The predicted increase of ground temperatures in the Arctic results in the deepening of the active layer and intensification of geochemical processes. Determining the responses of riparian soil systems to surrounding hydrological flows is important for understanding seasonal changes in hydrological processes. In this study, one soil core from a polygon rim (close to the Taz River, TA) and two soil cores from a riverine terrace (close to the Syoyakha River, SY and Murtyyakha River, MU) in Western Siberia, Russia, and their suprapermafrost water, adjacent surface flows, and river water were sampled for analysis of geochemical elements. Results showed that most elements above their respective detection limits began accumulating in the underlying gleyed layer during September-October in response to the deepest thaw in the active layer. This study focused on the highly mobile elements in the deepest layer; and found that the transport of organic matter in the upper layer carried these elements to both surface water ponds/flows and suprapermafrost water, and further, to the rivers. The efflux of released elements from surface soil to surrounding surface water appeared to be low. The best linear correlation for both surface flows and river water was with Mn; therefore, Mn may be a proxy for predicting the processes occurring within the active layer during the annual summer-autumn thaw. Moreover, landscapes with different ice contents may experience changes in the elements transported to surface waters. A general conceptual model for the response of elements to the thawing-freezing process of the active layer is established.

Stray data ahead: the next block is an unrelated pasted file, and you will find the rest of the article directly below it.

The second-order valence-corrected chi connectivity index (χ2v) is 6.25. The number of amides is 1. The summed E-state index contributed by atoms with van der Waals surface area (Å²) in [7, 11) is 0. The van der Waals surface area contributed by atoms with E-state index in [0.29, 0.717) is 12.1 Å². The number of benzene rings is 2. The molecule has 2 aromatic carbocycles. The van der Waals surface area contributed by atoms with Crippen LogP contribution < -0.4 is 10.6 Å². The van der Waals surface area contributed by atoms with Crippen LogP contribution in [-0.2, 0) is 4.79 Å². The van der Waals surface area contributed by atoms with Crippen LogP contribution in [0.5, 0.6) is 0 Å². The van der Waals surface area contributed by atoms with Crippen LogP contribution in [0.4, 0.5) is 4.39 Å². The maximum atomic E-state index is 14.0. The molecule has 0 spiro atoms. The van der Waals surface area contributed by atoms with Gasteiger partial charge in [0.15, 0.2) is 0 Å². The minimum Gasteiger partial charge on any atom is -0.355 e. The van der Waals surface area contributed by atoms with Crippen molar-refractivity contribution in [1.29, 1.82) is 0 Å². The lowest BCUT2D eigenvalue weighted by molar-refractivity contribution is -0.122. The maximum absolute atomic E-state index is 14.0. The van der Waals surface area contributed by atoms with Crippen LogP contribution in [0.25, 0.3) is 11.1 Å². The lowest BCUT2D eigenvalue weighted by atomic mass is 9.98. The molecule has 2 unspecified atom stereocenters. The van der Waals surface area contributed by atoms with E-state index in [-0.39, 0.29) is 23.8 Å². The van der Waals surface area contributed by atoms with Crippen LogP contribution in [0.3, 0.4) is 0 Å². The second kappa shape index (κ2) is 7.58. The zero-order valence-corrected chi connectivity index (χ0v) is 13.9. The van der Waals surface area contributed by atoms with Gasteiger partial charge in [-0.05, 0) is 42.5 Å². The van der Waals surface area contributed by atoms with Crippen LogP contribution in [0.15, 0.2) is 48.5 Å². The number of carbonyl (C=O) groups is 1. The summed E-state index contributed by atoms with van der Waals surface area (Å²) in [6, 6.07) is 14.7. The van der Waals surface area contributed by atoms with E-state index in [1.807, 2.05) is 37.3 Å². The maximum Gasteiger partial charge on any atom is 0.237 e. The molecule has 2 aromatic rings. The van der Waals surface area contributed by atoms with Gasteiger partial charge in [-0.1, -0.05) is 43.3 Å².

Предметные области Scopus
- Науки о воде технологии обработки воды